Delivering on the promise of digital sits at the top of the marketing agenda for Pernod Ricard, the world’s second-biggest seller of wine and spirits.
For company CMO Martin Riley however, the first step is translating what terms such as brand content, brand conversations and brand experiences actually mean for a stable of upmarket alcohol bands, including iconic tipples such as Absolut vodka and Chivas Regal whisky.
“One of the risks with digital is that people use terms, and everybody thinks they know what people are talking about, but often it’s not quite as precise as you would want it to be,” Riley muses.
“So we’re defining that for ourselves, so we understand it,” he adds.
“We’re also working on how classic media works with digital media, so people understand the relationship and how to optimize that.”
Riley runs a 25-strong centralized marketing team from Pernod Ricard’s global headquarters in Paris, charged with defining key battlegrounds and setting out working practices for marketing teams around the world.
Pernod Ricard as a group is highly devolved, comprised of six global brand companies, responsible for everything from production to marketing strategy, as well as 80 local market companies. Each of these also has its own marketing team, to implement strategies while maximizing business performance on the ground.
Media and communications plans, and the role digital connectivity plays within those, vary widely by market and by brand as a result.
Nonetheless, two-way channels are rewiring marketing strategies, Riley stresses, from insights to communications to sales.
The media plan in particular will incorporate more segmented messaging, based around interests, in addition to traditional mass media approaches, anchored around demographics.
This year is all about embedding new principles for digital communication throughout Pernod Ricard, Riley explains: “How we approach the great opportunities we have of talking to our consumers directly; what we mean by brand conversations, and how we are going to define that; and making sure we’re part of as many conversations as possible relevant to us.”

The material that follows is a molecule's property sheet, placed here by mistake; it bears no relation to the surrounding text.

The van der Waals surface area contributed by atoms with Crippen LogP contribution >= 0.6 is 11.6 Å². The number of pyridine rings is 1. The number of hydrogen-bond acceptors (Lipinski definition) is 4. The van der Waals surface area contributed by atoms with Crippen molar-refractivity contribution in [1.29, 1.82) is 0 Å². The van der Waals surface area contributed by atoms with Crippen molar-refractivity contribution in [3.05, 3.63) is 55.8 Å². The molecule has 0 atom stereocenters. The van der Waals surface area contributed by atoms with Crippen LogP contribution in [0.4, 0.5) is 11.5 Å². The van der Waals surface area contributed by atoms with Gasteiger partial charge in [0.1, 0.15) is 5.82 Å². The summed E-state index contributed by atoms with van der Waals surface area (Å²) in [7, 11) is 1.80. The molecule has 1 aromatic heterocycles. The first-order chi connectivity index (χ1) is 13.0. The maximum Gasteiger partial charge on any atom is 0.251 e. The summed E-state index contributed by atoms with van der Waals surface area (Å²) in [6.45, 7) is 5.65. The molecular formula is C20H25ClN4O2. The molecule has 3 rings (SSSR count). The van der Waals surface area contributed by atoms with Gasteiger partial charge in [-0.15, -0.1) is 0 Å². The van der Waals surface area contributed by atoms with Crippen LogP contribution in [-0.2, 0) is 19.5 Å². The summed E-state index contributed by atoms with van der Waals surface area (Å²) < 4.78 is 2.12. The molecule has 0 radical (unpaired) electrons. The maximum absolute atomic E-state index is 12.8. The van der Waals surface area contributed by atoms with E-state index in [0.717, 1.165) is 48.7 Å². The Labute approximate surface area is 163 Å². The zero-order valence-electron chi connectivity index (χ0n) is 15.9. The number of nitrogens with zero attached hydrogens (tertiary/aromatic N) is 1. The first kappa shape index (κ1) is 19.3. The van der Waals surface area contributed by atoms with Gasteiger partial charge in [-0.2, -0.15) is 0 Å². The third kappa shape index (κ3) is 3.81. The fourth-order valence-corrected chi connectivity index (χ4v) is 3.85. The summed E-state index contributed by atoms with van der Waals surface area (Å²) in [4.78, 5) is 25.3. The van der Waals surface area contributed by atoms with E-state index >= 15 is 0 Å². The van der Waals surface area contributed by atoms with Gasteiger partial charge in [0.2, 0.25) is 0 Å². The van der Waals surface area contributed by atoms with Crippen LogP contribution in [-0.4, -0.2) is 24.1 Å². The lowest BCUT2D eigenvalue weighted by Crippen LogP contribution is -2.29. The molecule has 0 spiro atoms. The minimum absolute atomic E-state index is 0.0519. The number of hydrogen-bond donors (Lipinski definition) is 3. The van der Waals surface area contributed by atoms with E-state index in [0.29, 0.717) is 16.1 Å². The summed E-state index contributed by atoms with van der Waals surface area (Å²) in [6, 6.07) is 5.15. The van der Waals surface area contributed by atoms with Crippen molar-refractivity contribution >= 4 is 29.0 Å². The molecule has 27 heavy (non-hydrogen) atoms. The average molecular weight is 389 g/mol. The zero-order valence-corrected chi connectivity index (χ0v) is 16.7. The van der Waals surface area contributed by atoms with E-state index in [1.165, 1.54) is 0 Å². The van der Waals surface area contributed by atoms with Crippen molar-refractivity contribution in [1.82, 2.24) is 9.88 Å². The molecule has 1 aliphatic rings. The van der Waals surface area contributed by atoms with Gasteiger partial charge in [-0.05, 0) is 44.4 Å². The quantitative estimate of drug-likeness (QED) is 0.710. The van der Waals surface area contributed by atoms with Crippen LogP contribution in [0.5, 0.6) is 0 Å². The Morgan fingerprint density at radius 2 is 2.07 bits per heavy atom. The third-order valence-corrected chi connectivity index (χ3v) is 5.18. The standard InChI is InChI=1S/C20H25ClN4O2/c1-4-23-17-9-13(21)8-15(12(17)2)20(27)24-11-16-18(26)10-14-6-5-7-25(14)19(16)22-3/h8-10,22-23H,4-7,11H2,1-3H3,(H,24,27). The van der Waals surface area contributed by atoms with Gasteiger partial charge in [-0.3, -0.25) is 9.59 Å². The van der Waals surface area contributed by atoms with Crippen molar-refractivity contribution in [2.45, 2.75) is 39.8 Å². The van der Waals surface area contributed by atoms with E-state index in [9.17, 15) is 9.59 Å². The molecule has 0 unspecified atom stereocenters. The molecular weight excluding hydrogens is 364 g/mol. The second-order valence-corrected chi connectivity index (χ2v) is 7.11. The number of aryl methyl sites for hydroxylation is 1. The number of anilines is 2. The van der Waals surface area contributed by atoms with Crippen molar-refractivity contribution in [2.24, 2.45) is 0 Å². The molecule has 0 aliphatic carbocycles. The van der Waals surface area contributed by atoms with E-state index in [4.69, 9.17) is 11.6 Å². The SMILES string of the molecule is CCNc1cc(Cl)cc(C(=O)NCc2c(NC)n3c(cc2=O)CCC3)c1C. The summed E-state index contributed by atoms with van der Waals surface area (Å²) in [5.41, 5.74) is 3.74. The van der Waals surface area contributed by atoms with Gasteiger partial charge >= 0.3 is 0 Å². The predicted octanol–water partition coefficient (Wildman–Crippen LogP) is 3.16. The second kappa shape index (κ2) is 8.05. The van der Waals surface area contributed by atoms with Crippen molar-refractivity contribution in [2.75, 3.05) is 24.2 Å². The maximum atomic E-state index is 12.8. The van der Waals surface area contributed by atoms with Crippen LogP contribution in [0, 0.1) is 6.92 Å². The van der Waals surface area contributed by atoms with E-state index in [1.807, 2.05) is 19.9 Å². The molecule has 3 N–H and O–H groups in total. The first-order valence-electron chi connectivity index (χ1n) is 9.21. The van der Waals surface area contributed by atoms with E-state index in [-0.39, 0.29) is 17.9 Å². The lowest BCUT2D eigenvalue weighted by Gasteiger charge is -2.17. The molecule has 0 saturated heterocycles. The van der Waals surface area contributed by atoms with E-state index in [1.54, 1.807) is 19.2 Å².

Foresight and preparation
To make all this happen, Riley expects Pernod Ricard marketers to be ahead of the game, anticipating services and information that people might expect in the future, and organizing themselves accordingly.
While that process is underway internally, he fears agencies are falling behind.
“Major companies are all grappling with the same things,” he notes.
"Trying to figure out how to structure ourselves, how to optimize the situations that are unfolding with digital, with the way consumers are behaving, and the way they’re buying products.”
Big brand-owners are moving fairly fast, and more or less talking about the same things, contends Riley, who is also current president of global marketers’ association, the World Federation of Advertisers (WFA).
“My questions to agencies are how fast are you moving, and how much are you anticipating where we’re coming out in our thinking – reflections and restructures, and reallocation of resources to new areas?” he adds.
“I don’t get the impression they’re moving as fast as we’d like.”
This year, the WFA is hosting its annual meeting in Sydney, in late March. As part of this, Riley will lead a special session on Project Reconnect, the association’s quest for a new framework for brand marketing in a digital age.
As communications allow more people to have a voice, brands must stand for something to stay relevant, he argues.
At Pernod Ricard meanwhile, social and interactive channels are changing the way the company segments and engages consumers.
“Digital is like electricity, powering everything we do,” Riley observes. “The thing to do is just understand, this is a great enabler.
“It gives us a great opportunity to talk directly with our consumers, in a way we’ve not been able to do before.”